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franklin county times

PC mayor: Time to fix overgrown lots, fire code, business license violations

Perhaps to some it’s been a long time coming, but Phil Campbell Mayor Steve Bell said the town council’s “kind of lax” attitude toward city codes is changing. A shake-up in coming in Phil Campbell.

“The No. 1 thing we heard while we were all campaigning was people complaining about their neighbors’ overgrown lots,” Bell said. “We’ve started to send some letters, and there are more coming.”

Bell said he and the council understood that after the tornado, it would take people time to clean up and get their residential properties back into shape. For five years now, the town has been lenient toward lingering rubble, waist-high overgrowth and dilapidated structures. Today, the time has come to turn a renewed focus on the aesthetics of Phil Campbell – beginning with the downtown area and slowly working outward.

Bell said dozens of properties will be subject to a letter from the city regarding conditions. To begin with, the squeaky wheel will get the grease. Properties about which the town has received complaints will be the first targets – “If somebody comes to us and complains about their neighbors, those are getting priority,” Bell said – followed by other lots in need of attention.

“There are a lot of abandoned lots next to people who have built home back,” said Bell, also mentioning non-resident, out-of-town landowners who haven’t cleaned up since the tornado. “With fall coming on and over the winter months, this is the time to do the clean-up.”

Bell said the town would far prefer Phil Campbell citizens to clean up their properties themselves, rather than the town having to take action. After receive a citation, citizens will be given a generous period of time to address problems themselves; however, if the situation is not resolved, Bell said the city has the authority to clean the property up themselves and place a lien on the property.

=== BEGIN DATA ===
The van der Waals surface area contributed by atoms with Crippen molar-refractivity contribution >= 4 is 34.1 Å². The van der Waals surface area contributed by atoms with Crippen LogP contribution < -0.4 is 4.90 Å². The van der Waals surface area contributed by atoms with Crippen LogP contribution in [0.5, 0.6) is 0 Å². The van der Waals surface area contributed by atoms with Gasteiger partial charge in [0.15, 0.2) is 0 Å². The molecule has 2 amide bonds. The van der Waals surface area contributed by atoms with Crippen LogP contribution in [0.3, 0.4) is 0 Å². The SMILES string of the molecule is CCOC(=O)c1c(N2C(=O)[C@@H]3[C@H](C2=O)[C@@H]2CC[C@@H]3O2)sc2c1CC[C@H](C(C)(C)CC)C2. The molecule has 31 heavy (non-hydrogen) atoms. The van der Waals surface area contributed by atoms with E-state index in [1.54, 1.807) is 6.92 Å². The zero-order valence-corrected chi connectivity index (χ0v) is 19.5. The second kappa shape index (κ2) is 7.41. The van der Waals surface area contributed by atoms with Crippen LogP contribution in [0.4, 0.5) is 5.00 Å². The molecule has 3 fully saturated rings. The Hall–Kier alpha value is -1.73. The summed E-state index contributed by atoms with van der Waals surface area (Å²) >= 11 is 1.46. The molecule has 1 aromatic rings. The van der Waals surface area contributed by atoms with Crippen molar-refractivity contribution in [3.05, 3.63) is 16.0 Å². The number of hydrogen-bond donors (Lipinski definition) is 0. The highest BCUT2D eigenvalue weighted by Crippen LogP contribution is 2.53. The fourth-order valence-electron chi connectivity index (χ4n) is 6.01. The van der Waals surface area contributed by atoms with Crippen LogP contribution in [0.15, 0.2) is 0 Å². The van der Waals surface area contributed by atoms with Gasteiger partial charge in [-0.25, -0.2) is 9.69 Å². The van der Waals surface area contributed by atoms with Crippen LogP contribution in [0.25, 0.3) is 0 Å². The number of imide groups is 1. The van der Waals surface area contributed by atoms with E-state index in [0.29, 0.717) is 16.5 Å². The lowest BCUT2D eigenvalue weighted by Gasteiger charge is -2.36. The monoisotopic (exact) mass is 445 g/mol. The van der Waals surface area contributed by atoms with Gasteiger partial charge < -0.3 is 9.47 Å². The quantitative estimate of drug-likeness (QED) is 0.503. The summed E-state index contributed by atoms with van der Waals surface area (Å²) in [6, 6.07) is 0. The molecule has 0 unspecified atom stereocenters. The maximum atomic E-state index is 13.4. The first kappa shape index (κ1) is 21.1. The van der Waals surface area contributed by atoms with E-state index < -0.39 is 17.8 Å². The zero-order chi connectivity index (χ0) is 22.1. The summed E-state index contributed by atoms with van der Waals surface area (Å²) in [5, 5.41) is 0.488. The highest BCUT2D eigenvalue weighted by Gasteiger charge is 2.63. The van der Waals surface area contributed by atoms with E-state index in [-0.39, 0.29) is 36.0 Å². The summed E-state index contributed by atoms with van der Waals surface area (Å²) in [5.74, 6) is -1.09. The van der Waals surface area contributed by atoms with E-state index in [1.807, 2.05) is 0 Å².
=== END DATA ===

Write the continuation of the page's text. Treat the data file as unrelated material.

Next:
It’s not just people’s yards and vacant lots that have gotten the blind eye treatment. Bell said the town has also been lax on fire codes in downtown businesses – but no longer.

“To my knowledge it’s been years since any (inspections) have been done in Phil Campbell,” Bell said. With the constituency expressing concerns over misused extension cords as well as blocked exits, Bell said the city will be cracking down on violations to prevent potential fires as well as threat to life.

“Downtown, all these old buildings … if your neighbor catches one on fire, that whole side of town is going to burn,” Bell said.

Inspections are likely to begin in mid-November, once Phil Campbell goes through the transition process to the new administration.

In addition to putting a stop to fire code violations, Bell said the town will also begin inspecting for proper, unexpired business licenses for each Phil Campbell business. In the past, some businesses have assumed they were exempt from having a license, and Bell said the time has come to ensure each business owner is operating properly within the law.

“We want to make sure nobody is pushing the envelope thinking they don’t have to have a business license,” Bell said. “If you’re in a storefront, we think you ought to have a license.”

From Bell’s – and councilmembers’ – perspective, “It’s time for us to get a handle on all these other things that we need to take care of.”

For more information on any of the objectives, citizens may call Phil Campbell City Hall at 205-993-5313.

 

 

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